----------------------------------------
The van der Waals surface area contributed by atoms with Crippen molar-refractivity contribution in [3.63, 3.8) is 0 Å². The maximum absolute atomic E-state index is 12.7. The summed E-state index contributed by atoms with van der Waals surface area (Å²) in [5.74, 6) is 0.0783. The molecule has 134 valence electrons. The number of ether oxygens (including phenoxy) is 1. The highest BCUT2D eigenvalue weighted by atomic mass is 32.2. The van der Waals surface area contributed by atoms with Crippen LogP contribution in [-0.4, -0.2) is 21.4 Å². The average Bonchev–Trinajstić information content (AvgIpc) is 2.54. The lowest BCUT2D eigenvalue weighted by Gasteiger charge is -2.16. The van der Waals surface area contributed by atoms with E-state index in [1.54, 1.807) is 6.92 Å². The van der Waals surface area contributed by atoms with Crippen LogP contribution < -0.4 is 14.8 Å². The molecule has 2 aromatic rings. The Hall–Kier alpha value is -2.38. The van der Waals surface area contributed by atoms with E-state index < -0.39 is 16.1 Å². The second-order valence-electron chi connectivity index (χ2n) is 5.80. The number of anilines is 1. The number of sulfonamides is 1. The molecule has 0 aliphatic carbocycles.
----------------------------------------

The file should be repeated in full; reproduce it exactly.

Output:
The van der Waals surface area contributed by atoms with Crippen molar-refractivity contribution in [3.63, 3.8) is 0 Å². The maximum absolute atomic E-state index is 12.7. The summed E-state index contributed by atoms with van der Waals surface area (Å²) in [5.74, 6) is 0.0783. The molecule has 134 valence electrons. The number of ether oxygens (including phenoxy) is 1. The highest BCUT2D eigenvalue weighted by atomic mass is 32.2. The van der Waals surface area contributed by atoms with Crippen LogP contribution in [-0.4, -0.2) is 21.4 Å². The average Bonchev–Trinajstić information content (AvgIpc) is 2.54. The lowest BCUT2D eigenvalue weighted by Gasteiger charge is -2.16. The van der Waals surface area contributed by atoms with E-state index in [1.54, 1.807) is 6.92 Å². The van der Waals surface area contributed by atoms with Crippen LogP contribution < -0.4 is 14.8 Å². The molecule has 2 aromatic rings. The Hall–Kier alpha value is -2.38. The van der Waals surface area contributed by atoms with E-state index < -0.39 is 16.1 Å². The second-order valence-electron chi connectivity index (χ2n) is 5.80. The number of anilines is 1. The number of sulfonamides is 1. The molecule has 0 aliphatic carbocycles.